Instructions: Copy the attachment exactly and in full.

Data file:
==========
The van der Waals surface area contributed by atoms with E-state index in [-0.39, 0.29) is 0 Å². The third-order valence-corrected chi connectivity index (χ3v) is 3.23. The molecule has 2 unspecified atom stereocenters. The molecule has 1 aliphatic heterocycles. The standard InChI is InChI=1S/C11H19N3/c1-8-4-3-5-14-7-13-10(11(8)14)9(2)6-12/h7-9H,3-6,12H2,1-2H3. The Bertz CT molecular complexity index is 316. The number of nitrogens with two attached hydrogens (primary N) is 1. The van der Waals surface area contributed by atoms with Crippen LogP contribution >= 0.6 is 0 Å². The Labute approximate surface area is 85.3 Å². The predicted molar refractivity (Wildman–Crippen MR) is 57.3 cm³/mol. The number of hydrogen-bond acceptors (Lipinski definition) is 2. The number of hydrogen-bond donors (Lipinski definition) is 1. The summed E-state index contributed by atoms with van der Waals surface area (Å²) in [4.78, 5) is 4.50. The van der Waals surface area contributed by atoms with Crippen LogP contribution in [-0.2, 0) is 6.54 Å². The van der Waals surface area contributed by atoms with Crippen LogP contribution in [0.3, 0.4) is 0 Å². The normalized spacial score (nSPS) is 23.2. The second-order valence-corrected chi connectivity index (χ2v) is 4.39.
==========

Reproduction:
The van der Waals surface area contributed by atoms with E-state index in [-0.39, 0.29) is 0 Å². The third-order valence-corrected chi connectivity index (χ3v) is 3.23. The molecule has 2 unspecified atom stereocenters. The molecule has 1 aliphatic heterocycles. The standard InChI is InChI=1S/C11H19N3/c1-8-4-3-5-14-7-13-10(11(8)14)9(2)6-12/h7-9H,3-6,12H2,1-2H3. The Bertz CT molecular complexity index is 316. The number of nitrogens with two attached hydrogens (primary N) is 1. The van der Waals surface area contributed by atoms with Crippen LogP contribution >= 0.6 is 0 Å². The Labute approximate surface area is 85.3 Å². The predicted molar refractivity (Wildman–Crippen MR) is 57.3 cm³/mol. The number of hydrogen-bond acceptors (Lipinski definition) is 2. The number of hydrogen-bond donors (Lipinski definition) is 1. The summed E-state index contributed by atoms with van der Waals surface area (Å²) in [4.78, 5) is 4.50. The van der Waals surface area contributed by atoms with Crippen LogP contribution in [-0.2, 0) is 6.54 Å². The van der Waals surface area contributed by atoms with Crippen LogP contribution in [0.3, 0.4) is 0 Å². The normalized spacial score (nSPS) is 23.2. The second-order valence-corrected chi connectivity index (χ2v) is 4.39.